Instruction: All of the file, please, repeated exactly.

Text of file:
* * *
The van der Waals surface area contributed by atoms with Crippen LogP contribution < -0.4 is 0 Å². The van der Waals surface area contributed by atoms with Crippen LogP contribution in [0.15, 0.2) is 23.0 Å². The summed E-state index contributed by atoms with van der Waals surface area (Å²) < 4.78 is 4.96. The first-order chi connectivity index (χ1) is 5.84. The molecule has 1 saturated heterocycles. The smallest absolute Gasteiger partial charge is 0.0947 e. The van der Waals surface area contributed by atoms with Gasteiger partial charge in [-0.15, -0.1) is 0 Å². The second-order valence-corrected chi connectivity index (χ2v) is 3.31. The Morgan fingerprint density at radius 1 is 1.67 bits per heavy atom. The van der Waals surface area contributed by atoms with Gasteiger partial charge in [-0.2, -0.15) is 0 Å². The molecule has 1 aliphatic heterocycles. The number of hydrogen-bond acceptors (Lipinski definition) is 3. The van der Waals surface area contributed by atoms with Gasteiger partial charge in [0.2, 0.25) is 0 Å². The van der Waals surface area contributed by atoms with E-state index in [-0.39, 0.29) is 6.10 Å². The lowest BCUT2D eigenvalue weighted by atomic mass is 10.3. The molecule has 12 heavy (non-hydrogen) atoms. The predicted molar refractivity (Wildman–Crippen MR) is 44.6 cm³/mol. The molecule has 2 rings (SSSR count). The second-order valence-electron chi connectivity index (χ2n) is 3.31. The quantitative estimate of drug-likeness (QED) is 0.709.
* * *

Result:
The van der Waals surface area contributed by atoms with Crippen LogP contribution < -0.4 is 0 Å². The van der Waals surface area contributed by atoms with Crippen LogP contribution in [0.15, 0.2) is 23.0 Å². The summed E-state index contributed by atoms with van der Waals surface area (Å²) < 4.78 is 4.96. The first-order chi connectivity index (χ1) is 5.84. The molecule has 1 saturated heterocycles. The smallest absolute Gasteiger partial charge is 0.0947 e. The van der Waals surface area contributed by atoms with Gasteiger partial charge in [-0.15, -0.1) is 0 Å². The second-order valence-corrected chi connectivity index (χ2v) is 3.31. The Morgan fingerprint density at radius 1 is 1.67 bits per heavy atom. The van der Waals surface area contributed by atoms with Gasteiger partial charge in [-0.2, -0.15) is 0 Å². The molecule has 1 aliphatic heterocycles. The number of hydrogen-bond acceptors (Lipinski definition) is 3. The van der Waals surface area contributed by atoms with Gasteiger partial charge in [0.2, 0.25) is 0 Å². The van der Waals surface area contributed by atoms with E-state index in [-0.39, 0.29) is 6.10 Å². The lowest BCUT2D eigenvalue weighted by atomic mass is 10.3. The molecule has 12 heavy (non-hydrogen) atoms. The predicted molar refractivity (Wildman–Crippen MR) is 44.6 cm³/mol. The molecule has 2 rings (SSSR count). The second-order valence-electron chi connectivity index (χ2n) is 3.31. The quantitative estimate of drug-likeness (QED) is 0.709.